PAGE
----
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So I hear the Gallo family are unknowingly involved in a wine scandal. They have been sold inexpensive French Merlot and Syrah as Pinot Noir and thus commanded a higher retail price for the product. This will not be a first. It is a well known fact that twice as much Italian Pinot Grigio is sold than actually grown and you only have to taste the bottom end to realize that any connection to grapes is entirely coincidental. In many parts of the world it is permitted to call a wine by a single grape variety provided at least 85% comes from that variety - however this does not seem to apply in the examples outlined above.

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We were rather stunned and amazed when a potential supplier became rude and abusive following a tasting of his wines. He was, he informed us, a serious and experienced wine maker who had studied for the highest exam in the wine trade. This it would seem gave him the right to tell us what we should enjoy. The wines were simply dreadful with only dried up fruit flavours and a nasty smelling nose. Apparently we did not understand the grape or terroir, but as far as we were all concerned they smelt so foul that our customers would have had them down the sink before returning for their money back. The arrogance of the man left us all quite stunned but being a pretentious git is one of the dangers of being in the wine business.

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I watched a TV program whilst on the running machine at my local gym recently. It was all about a ghastly group of people travelling around France in a bus and being booted off when they became particularly unpopular. It's the sort of mindbogglingly awful show you expect to find on at 3.30 in the afternoon. About twenty of these people were given a wine talk by the famous Chablis grower William Fevre. Their inability to listen, concentrate or respect him was embarrassing. They mostly hated his wine and were not afraid to tell him so before searching out German Niersteiner and fish and chips. I don't often feel sorry for the French but...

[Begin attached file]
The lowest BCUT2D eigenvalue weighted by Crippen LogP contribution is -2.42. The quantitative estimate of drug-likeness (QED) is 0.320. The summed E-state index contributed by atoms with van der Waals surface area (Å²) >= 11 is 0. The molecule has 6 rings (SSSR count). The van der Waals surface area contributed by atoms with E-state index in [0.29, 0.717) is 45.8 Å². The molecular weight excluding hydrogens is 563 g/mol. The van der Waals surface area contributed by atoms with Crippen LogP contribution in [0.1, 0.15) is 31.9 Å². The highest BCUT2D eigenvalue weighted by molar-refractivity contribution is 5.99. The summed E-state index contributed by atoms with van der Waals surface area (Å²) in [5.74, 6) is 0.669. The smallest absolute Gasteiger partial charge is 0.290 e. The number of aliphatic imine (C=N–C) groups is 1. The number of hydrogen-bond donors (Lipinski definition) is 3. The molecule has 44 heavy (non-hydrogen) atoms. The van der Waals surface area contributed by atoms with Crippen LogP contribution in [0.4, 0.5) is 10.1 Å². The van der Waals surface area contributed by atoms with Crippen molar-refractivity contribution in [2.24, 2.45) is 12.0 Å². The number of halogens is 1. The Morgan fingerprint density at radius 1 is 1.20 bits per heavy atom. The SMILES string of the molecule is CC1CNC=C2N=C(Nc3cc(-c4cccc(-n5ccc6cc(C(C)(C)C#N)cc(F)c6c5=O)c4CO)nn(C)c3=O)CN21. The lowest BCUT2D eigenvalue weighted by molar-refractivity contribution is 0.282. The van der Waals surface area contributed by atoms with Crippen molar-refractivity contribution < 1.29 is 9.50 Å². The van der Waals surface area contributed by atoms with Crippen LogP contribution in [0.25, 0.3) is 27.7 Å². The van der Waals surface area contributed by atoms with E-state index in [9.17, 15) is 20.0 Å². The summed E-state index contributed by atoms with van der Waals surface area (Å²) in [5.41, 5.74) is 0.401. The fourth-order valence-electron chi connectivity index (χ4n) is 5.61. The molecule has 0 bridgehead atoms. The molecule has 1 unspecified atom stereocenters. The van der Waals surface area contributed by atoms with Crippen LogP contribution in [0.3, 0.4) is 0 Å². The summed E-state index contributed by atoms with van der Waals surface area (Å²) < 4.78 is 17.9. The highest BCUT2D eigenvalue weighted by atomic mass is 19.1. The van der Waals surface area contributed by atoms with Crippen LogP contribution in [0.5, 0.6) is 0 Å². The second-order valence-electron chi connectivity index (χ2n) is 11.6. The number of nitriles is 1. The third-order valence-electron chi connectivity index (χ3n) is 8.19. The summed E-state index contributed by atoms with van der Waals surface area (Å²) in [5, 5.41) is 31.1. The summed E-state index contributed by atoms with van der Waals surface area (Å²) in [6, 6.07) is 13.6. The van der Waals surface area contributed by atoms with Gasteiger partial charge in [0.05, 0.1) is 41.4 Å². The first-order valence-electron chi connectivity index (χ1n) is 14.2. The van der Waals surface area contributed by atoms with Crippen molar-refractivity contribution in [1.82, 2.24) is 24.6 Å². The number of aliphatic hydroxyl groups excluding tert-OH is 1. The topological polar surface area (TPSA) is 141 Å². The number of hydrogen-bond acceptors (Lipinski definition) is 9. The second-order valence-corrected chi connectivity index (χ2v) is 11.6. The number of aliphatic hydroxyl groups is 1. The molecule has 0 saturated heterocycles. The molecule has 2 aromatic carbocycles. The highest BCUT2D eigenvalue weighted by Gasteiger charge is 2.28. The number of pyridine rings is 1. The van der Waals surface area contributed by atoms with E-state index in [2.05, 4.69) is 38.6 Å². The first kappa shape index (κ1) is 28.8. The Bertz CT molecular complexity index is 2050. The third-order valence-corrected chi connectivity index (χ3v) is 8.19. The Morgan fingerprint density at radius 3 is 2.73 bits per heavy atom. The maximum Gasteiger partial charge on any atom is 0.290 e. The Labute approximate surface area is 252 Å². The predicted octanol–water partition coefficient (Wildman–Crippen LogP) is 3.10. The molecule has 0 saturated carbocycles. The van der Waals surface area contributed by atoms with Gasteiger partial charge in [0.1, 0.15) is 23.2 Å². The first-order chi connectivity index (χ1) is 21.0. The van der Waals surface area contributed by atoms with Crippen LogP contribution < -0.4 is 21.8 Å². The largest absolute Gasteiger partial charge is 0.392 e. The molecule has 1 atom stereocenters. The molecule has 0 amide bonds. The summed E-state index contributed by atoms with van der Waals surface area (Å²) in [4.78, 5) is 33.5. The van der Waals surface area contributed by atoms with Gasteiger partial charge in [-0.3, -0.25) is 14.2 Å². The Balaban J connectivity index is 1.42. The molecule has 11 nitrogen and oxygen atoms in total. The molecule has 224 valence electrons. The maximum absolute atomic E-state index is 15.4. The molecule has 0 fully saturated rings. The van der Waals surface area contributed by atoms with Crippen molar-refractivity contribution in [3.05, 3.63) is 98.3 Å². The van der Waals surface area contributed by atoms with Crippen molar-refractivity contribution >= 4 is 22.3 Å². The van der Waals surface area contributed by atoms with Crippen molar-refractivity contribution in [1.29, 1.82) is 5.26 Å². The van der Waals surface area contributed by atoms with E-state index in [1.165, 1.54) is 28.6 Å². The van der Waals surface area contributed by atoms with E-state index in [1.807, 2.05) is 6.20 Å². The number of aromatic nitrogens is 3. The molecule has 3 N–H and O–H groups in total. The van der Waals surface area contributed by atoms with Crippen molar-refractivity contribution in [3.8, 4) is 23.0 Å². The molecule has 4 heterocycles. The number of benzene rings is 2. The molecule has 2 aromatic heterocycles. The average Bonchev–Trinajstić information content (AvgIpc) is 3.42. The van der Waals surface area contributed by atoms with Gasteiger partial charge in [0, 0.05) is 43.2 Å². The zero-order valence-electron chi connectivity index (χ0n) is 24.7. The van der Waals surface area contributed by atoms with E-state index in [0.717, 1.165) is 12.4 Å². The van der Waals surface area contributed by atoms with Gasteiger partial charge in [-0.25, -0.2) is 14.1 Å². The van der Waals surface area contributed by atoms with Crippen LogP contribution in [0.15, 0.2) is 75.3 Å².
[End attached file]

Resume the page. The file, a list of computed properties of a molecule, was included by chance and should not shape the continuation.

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How refreshing to come across Adi Badenhorst, the lively young eccentric former wine maker at Rustenberg. Adi has broken away to do his own thing and talks modestly about his achievements. He makes four interesting and characterful wines all highly lauded by Jancis Robinson yet he is the least stuffy and most refreshing wine maker I have ever met. When asked about blending he simply remarked that he "just chucks in a bit of this and a bit of that" but I suspect there is a little more to it than he suggests!

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Oddbins have been making a great play of the fact that they have reduced Laurent Perrier Rosé by 20% down to £44.99 on a special offer. Why is it then that we have had this same wine on our list all year at less than this even before our additional case discount? Is this just another example of companies over inflating their prices so as to appear to be offering a great deal to their customers?

Date: 01/05/2010 | Author: Ted Sandbach